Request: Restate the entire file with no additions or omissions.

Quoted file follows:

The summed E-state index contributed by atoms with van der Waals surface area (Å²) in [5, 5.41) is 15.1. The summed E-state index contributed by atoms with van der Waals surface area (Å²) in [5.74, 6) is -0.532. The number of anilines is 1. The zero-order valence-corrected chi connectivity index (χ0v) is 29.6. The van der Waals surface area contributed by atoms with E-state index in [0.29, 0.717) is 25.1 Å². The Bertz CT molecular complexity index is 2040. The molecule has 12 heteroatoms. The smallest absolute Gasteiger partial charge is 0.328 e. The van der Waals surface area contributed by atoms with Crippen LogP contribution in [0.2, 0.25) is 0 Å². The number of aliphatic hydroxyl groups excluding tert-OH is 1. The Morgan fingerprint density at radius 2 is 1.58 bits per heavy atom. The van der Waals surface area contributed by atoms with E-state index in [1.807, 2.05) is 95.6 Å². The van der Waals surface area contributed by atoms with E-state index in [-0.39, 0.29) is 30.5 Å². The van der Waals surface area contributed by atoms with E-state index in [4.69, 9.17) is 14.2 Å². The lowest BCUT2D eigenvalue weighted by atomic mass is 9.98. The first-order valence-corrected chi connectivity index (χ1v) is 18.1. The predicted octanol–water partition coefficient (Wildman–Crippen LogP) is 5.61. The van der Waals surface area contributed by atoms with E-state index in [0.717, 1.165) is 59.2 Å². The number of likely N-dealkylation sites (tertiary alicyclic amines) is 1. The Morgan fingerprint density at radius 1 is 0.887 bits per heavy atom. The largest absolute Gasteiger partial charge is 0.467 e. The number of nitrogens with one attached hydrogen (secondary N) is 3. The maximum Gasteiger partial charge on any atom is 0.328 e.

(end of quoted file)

The summed E-state index contributed by atoms with van der Waals surface area (Å²) in [5, 5.41) is 15.1. The summed E-state index contributed by atoms with van der Waals surface area (Å²) in [5.74, 6) is -0.532. The number of anilines is 1. The zero-order valence-corrected chi connectivity index (χ0v) is 29.6. The van der Waals surface area contributed by atoms with E-state index in [0.29, 0.717) is 25.1 Å². The Bertz CT molecular complexity index is 2040. The molecule has 12 heteroatoms. The smallest absolute Gasteiger partial charge is 0.328 e. The van der Waals surface area contributed by atoms with Crippen LogP contribution in [0.2, 0.25) is 0 Å². The number of aliphatic hydroxyl groups excluding tert-OH is 1. The Morgan fingerprint density at radius 2 is 1.58 bits per heavy atom. The van der Waals surface area contributed by atoms with E-state index in [1.807, 2.05) is 95.6 Å². The van der Waals surface area contributed by atoms with E-state index in [-0.39, 0.29) is 30.5 Å². The van der Waals surface area contributed by atoms with E-state index in [4.69, 9.17) is 14.2 Å². The lowest BCUT2D eigenvalue weighted by atomic mass is 9.98. The first-order valence-corrected chi connectivity index (χ1v) is 18.1. The predicted octanol–water partition coefficient (Wildman–Crippen LogP) is 5.61. The van der Waals surface area contributed by atoms with E-state index in [0.717, 1.165) is 59.2 Å². The number of likely N-dealkylation sites (tertiary alicyclic amines) is 1. The Morgan fingerprint density at radius 1 is 0.887 bits per heavy atom. The largest absolute Gasteiger partial charge is 0.467 e. The number of nitrogens with one attached hydrogen (secondary N) is 3. The maximum Gasteiger partial charge on any atom is 0.328 e.